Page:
WORKS to address flooding in Rosyth could be carried out – in the next six years.

That is the hope of Fife Council after SNP politician Annabelle Ewing wrote to SEPA, Scottish Water and the local authority over repeated flooding in the Cowdenbeath constituency, which includes Rosyth.

She stated that flooding has been an issue in the town “for some 40 years”, and that “remedial action must now be taken”.

Ms Ewing said: “An integrated catchment study was supposed to be completed by the end of 2022 so I want clarification on where that now stands and what is to happen next.

“Rosyth must surely be included in the forward plan in relation to flood management strategies and flood plans which are to be implemented over the course of 2022-2028.”

Scottish Water is leading the work and said two projects in Rosyth are being looked at.

A spokeswoman said: “We are working closely with Fife Council and SEPA to ensure a co-ordinated approach to flooding prevention. Scottish Water is responsible for the sewer network and for helping to prevent sewer flooding.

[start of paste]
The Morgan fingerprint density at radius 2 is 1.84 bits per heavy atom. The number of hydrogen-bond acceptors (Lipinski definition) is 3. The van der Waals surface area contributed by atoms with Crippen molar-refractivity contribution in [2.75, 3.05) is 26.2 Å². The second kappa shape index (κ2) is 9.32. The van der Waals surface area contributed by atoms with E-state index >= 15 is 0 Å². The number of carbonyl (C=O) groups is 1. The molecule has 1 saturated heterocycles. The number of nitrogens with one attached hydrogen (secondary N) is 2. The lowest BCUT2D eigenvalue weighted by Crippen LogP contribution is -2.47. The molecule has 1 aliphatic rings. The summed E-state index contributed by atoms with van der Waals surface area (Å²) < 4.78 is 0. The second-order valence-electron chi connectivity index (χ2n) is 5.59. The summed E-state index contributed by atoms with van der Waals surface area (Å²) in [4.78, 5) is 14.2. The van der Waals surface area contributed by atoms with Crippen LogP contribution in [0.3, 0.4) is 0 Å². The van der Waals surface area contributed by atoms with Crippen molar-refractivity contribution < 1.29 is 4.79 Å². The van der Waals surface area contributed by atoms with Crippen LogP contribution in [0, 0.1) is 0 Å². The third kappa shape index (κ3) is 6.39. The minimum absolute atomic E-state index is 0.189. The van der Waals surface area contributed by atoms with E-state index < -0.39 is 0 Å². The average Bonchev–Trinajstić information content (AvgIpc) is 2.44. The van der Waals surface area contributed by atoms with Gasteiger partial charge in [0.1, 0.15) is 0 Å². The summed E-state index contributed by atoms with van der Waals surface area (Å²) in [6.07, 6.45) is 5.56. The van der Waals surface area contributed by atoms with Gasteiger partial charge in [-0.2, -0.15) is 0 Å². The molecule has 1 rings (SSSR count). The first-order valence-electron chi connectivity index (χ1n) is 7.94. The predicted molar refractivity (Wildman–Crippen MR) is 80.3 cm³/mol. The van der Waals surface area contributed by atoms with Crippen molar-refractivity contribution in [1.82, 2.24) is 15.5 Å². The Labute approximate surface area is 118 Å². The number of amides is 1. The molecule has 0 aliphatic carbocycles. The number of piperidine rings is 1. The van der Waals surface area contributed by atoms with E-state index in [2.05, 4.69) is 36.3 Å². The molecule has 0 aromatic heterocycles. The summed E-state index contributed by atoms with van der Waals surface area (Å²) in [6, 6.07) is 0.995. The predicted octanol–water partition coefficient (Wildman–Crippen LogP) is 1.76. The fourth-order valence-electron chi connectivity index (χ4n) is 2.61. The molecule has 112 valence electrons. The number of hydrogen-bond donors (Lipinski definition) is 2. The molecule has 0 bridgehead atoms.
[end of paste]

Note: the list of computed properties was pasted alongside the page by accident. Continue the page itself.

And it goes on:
“A Dunfermline and Iron Mill Bay integrated catchment study has been completed and the model provides predictions of flooding from both the sewer and waterways. Scottish Water is using this model to progress two projects in Rosyth with a focus on sewer flooding prevention.

“We will update the local community on these projects as they develop.”

Fife Council’s senior manager, Derek Crowe, said: “Scottish Water is leading the work in Rosyth looking at opportunities to resolve flooding issues in the area. We are working with them and SEPA on an integrated catchment study.

“The study will help improve our knowledge and understanding of the interactions between above ground and below ground drainage networks and develop plans to manage surface water in affected areas, including Rosyth. There are no firm timescales for action from the study, but it’s hoped any planned works could be carried out over the next six years.”

A spokesperson for the Scottish Environment Protection Agency (SEPA) said: “We continue to work in partnership with Fife Council and Scottish Water to support communities affected by flooding across Fife. Flood risk management strategies and local flood risk management plans are being prepared by SEPA and the local authorities that propose actions to deal with flooding across Scotland. These plans will be consulted on in this summer.

“Once these consultations are live we would encourage communities to engage and let us know their views on proposed plans. All responses will be considered before making final decisions about actions for the next and subsequent flood risk management cycles.”